First, I should mention that my 16 year-old daughter and I have been going through MISSION: IMPOSSIBLE from episode one at the rate of about one episode every night or two. We are now in the middle of the fourth season and will continue until we finish up in the seventh year of the show.

Some observations I've made regarding the casting seems to indicate a sort of "family" approach as many guests are invited back in later episodes or seasons. For instance, Fritz Weaver has been in at least 2 (or is it 3?), Jason Evers in 2, Eric Braeden in 2, Vic Perrin (the OUTER LIMITS control voice) in at least 2, and Sid Haig, so far, in 6 (!) installments. Several other actors and minor characters return for encore appearances.

Just by chance my daughter and I happened to visit L.A. while on a 5,000 mile road trip earlier this year. She is a huge movie buff and part of our trip was finding movie locations. We saw The Last Picture Show, James Stewart's Vertigo apartment (and other VERTIGO locations), Steve McQueen's BULLITT apartment (and other locations), found James Dean's "Little Reata," etc. When we returned home we began watching M:I. During the scene you cite I noticed the Capitol Records building in the background. I recognized the locations and with a little googling we were able to determine the exact intersection where this was shot, Ivar and Yucca.

Fritz Weaver leaves the Knickerbocker Hotel (now apartments) and heads in a northerly direction up the street, moves to the other side of the street (though we don't see him do this -- he's just suddenly on the other side) and then is hit by the car while crossing Yucca. If he had continued uninterrupted he would have walked up a hill. At the crest he would have been standing in front of the Aldo Nito apartments at 1851 N. Ivar St., home to William Holden's Joe Gillis character in the movie SUNSET BLVD.

I had wondered what Joe Gillis would have seen if he'd walked to the bottom of the hill on which he lived. While we were there I walked to the bottom of the hill and stood on the corner of the Ivar and Yucca intersection where the accident occurred. Looking in a southerly direction during the scene you can see the Cinerama Dome shining in the bright sunlight in the distance. Similarly, if you look to the left then you'll see the Capitol Records building and if you watch very carefully, maybe freeze framing, you can see it in the background while they're loading Weaver into the ambulance.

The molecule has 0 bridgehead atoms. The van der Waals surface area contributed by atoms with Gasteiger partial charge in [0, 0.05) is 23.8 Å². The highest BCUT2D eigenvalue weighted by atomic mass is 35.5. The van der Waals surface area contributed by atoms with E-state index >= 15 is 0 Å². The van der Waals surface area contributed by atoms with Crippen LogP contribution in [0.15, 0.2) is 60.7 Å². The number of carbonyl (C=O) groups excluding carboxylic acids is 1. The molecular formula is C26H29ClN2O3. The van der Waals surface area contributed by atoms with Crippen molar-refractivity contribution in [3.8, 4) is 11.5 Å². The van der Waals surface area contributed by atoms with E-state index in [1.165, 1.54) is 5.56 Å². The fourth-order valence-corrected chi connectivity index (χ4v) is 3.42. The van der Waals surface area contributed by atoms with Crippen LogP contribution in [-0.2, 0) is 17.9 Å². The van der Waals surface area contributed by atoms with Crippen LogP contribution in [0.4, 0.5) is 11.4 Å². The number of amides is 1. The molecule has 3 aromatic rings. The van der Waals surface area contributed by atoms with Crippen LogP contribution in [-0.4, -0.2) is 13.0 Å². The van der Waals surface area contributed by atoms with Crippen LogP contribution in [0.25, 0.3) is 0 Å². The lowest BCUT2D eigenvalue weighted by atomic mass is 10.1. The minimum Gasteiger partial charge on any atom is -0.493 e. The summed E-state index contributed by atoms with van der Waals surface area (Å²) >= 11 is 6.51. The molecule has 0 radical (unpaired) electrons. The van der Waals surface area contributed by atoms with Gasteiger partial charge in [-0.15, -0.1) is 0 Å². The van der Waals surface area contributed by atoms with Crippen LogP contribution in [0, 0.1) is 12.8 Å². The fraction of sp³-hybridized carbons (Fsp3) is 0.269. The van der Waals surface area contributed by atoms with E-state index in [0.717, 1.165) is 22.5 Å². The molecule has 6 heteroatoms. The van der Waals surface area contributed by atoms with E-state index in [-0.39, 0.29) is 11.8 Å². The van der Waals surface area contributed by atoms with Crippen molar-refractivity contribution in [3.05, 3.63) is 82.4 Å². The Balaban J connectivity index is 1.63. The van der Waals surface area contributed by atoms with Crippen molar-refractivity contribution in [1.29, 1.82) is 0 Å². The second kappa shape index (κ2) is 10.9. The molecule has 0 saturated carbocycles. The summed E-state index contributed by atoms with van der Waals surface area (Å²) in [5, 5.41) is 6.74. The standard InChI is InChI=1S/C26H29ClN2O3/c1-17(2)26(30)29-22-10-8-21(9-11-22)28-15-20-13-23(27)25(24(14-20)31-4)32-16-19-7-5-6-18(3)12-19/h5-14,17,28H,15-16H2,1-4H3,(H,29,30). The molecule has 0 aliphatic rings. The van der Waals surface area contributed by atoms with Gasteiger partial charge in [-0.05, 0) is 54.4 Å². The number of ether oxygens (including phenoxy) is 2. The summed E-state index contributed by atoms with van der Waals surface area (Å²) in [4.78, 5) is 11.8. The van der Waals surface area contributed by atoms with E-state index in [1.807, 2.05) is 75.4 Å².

In a later episode (sorry, don't have the title right now but I think it was the 3rd season), I was surprised to see Peter Graves on top of the Knickerbocker receiving information about the next mission. Again, the Capitol Records building can be seen. As the camera pans left, the Aldo Nito apartments can be seen in the background at the top of a small hill. The intersection at the bottom is where Weaver had his "accident."

One last note. I wonder where Weaver was going as it appears he intended to continue up Ivar. The trick is that when you reach the top of the block the street pretty much just ends as the ground drops away to the freeway below it. It's possible to take a right hand turn but it doesn't really lead to anywhere significant. Of course, in the show it doesn't matter, just as we don't really need to see him cross Ivar to the other side. These are irrelevancies that generally go unnoticed by audiences.

 
 
 Posted:   Sep 21, 2012 - 3:22 AM   
 By:   (Member)   (Member)


Some observations I've made regarding the casting seems to indicate a sort of "family" approach as many guests are invited back in later episodes or seasons. For instance, Fritz Weaver has been in at least 2 (or is it 3?), Jason Evers in 2, Eric Braeden in 2, Vic Perrin (the OUTER LIMITS control voice) in at least 2, and Sid Haig, so far, in 6 (!) installments. Several other actors and minor characters return for encore appearances.




You can add John Colicos, Robert Donner, Steve Ihnat, Allen Joseph, Mark Lenard, Joe Maross, Albert Paulsen, Nehemiah Persoff, Pernell Roberts, Paul Stevens, Michael Strong, John Vernon, William Windom, Anthony Zerbe.

 
 Posted:   Sep 26, 2012 - 7:59 AM   
 By:   Jim Phelps   (Member)

"Only this glass has the ability to capture the muted shades necessary to the feeling of the whole piece."

"I am not interested in your muted shades and feelings!"

~Jim Phelps (in disguise as a temperamental artist) and General Brenner (the marvelous Bert Freed) in the fourth season episode, Time Bomb.

 
 Posted:   Sep 26, 2012 - 8:45 AM   
 By:   Eric Paddon   (Member)

and Sid Haig, so far, in 6 (!) installments.

More yardage from him on MI, than in "Diamonds Are Forever" where as one of Slumber's attendants, he delivered the immortal line, "I got a brother!"

 
 Posted:   Aug 11, 2013 - 4:45 PM   
 By:   Jim Phelps   (Member)

Interesting to know that "Voyage to the Bottom of the Sea" actor Terry Becker directed two episode of Mission: Impossible, season five's "Hunted" and season seven's "Movie"; the latter being a personal favorite of mine thanks to Greg Morris' turn as a temperamental director who appears to be channeling Roscoe Lee Browne.